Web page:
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Bank execs may have to reveal their bonuses

Businessman with $100 bills in suit jacket pocket.

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Bob Moon: International regulators have drawn up a plan of attack on bank bonuses. They're aiming to shine a sort of "spotlight of shame" on executives who keep paying themselves like the economic disaster never happened. If the draft proposal is adopted, banks in the U.S., Europe and elsewhere would have to disclose how much they're paying top staff -- and why.

From London, Marketplace's Stephen Beard reports.


Stephen Beard: There's nothing new about banks revealing how much they're paying out in bonuses. But this plan -- from the international Basel committee of regulators -- goes somewhat further. Banking analyst Ralph Silva:

Ralph Silva: What's unique about this particular regulation is that they're not required just to announce how much money they're paying, they have to announce how much money they're paying to whom. And that's a stretch we've never seen before from a regulatory point of point of view.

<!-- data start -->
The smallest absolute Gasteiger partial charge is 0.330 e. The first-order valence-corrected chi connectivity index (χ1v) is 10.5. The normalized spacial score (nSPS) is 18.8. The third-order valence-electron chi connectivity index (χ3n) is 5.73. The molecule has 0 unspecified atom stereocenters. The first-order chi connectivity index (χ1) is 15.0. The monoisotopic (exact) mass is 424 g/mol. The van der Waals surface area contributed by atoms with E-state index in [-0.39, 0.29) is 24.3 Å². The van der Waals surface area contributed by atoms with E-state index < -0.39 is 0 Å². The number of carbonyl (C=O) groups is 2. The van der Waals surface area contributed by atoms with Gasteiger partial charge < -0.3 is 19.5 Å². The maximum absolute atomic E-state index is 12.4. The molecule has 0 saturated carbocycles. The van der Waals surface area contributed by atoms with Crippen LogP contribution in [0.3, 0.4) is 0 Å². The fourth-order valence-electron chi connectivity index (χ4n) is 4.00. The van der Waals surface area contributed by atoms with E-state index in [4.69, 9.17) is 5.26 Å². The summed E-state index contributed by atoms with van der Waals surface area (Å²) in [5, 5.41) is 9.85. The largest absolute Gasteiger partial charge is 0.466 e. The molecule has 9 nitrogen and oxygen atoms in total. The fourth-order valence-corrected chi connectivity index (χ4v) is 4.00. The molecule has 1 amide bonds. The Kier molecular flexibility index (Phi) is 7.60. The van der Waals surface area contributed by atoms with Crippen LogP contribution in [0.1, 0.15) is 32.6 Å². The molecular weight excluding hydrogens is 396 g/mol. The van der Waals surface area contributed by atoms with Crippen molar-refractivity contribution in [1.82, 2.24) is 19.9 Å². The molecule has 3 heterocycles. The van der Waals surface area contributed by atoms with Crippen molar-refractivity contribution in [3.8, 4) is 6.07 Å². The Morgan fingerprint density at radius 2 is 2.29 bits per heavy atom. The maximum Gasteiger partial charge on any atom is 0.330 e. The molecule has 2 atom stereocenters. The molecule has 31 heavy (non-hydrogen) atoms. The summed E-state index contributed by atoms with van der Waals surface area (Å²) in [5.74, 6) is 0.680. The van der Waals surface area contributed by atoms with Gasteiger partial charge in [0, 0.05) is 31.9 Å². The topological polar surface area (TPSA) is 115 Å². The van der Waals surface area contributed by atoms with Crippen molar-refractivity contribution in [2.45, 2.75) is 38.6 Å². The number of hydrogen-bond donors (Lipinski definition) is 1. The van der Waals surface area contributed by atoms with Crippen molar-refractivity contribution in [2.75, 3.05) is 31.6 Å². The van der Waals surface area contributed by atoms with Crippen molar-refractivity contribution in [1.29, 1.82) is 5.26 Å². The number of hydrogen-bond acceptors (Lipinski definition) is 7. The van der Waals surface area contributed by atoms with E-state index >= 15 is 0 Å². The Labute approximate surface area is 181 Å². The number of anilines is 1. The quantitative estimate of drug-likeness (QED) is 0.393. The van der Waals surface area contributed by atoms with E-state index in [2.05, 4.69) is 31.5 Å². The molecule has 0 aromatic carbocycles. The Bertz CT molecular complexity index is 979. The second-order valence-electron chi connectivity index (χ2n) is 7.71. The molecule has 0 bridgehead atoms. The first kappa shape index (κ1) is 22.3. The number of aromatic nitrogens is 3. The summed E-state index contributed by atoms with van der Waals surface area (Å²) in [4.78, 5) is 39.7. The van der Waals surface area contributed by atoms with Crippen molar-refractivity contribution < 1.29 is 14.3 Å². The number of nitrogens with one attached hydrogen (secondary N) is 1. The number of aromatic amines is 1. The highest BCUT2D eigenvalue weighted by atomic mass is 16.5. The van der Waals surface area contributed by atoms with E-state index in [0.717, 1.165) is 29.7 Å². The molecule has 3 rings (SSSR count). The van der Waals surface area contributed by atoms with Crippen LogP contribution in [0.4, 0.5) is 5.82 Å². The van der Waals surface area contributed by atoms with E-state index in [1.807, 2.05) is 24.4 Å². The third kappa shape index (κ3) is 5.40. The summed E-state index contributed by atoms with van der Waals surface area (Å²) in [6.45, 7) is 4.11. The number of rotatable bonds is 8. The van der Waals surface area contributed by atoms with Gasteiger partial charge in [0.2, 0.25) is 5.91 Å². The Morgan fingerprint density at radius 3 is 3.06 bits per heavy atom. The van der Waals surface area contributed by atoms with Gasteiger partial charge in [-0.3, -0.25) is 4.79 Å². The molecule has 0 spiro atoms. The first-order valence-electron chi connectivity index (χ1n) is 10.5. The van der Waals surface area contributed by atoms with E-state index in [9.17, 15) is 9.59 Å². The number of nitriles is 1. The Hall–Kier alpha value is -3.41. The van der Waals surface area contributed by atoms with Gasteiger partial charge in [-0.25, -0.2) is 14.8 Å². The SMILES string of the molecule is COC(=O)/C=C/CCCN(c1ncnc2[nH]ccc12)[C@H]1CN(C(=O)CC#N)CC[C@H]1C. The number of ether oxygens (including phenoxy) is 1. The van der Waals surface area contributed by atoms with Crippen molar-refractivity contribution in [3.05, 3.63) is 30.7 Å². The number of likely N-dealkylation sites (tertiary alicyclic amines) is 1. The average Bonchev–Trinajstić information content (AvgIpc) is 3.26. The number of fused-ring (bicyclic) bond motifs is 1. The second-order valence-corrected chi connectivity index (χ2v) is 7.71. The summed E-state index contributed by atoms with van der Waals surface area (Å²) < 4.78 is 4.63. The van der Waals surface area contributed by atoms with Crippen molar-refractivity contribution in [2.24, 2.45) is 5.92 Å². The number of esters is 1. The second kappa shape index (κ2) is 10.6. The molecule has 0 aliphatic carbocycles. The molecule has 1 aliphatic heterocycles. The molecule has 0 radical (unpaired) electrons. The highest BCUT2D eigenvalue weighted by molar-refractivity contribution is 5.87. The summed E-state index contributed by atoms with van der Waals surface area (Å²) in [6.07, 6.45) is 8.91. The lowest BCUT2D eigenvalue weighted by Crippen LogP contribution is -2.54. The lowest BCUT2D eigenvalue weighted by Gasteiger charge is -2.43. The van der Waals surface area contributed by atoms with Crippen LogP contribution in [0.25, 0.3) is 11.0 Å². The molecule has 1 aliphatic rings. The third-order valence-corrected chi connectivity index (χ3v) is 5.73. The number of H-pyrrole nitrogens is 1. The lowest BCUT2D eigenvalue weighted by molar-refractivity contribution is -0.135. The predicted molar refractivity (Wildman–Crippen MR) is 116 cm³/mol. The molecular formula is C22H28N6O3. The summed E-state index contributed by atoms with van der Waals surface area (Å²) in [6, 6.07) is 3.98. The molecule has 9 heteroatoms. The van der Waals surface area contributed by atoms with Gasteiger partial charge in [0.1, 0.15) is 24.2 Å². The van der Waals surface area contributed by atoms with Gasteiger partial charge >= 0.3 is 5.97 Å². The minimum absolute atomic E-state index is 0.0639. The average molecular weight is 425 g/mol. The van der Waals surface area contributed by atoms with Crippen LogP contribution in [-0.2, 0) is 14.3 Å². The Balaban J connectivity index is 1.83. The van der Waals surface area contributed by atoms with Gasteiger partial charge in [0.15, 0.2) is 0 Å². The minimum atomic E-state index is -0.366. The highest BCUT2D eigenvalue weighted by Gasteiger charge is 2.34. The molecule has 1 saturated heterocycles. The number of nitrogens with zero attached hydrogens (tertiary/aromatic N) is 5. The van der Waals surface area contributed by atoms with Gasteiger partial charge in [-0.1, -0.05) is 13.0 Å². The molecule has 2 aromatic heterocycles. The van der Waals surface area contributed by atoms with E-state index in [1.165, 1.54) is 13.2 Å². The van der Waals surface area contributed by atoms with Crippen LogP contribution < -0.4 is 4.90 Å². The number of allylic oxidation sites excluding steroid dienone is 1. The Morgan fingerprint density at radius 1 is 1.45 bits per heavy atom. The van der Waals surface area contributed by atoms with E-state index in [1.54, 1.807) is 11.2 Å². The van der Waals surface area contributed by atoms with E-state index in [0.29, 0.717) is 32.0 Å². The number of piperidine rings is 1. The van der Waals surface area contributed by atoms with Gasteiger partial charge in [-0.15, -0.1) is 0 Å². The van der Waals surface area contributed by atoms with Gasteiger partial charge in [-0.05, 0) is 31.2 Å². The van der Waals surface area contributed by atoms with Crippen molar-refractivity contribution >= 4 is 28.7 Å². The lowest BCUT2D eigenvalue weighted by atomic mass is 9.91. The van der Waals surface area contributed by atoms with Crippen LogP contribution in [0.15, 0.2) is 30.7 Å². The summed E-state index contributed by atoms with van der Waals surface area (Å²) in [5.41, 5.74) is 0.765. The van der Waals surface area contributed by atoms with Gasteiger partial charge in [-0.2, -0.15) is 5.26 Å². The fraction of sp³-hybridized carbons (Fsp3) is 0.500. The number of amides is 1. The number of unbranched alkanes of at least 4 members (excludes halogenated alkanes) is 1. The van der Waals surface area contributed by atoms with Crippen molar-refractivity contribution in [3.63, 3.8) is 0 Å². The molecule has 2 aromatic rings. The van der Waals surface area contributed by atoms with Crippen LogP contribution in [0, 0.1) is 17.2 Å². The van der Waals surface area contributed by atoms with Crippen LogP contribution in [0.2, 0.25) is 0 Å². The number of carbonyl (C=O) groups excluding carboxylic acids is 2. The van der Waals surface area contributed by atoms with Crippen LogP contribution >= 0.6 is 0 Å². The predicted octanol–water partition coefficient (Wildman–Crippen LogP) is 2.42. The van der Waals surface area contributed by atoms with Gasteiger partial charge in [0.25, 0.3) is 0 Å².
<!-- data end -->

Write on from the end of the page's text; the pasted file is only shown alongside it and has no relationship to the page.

Under the plan, banks would have spell out why individual bankers deserved their bonus. The idea? That markets will then police the payouts. Investors will dump the shares of banks perceived as doling out too much and encouraging staff to take too many risks. Peter Hann is a former investment banker who advises Britain's financial regulator. He thinks this much disclosure could backfire.

Peter Hahn: I'm not sure if it doesn't have reverse effect where somebody says, 'Wait a second, those guys pay more, why shouldn't I move to that bank?'

Too much transparency, he says, might actually lead to banks vying with each other to pay even bigger bonuses. Analyst Ralph Silva says he certainly doesn't believe the Basel plan will lead to lower pay for bankers.

Silva: Unfortunately the problem with the banking industry is that there's simply not enough people in the world with the skill sets required to do banking. The problem is a long-term problem. We need to educate more people with these skills.

Creating more bankers may not be to everyone's taste and any way will take time. The Basel plan -- if adopted -- could be implemented within months.

In London, this is Stephen Beard for Marketplace.

About the author

Stephen Beard is the European bureau chief and provides daily coverage of Europe’s business and economic developments for the entire Marketplace portfolio.

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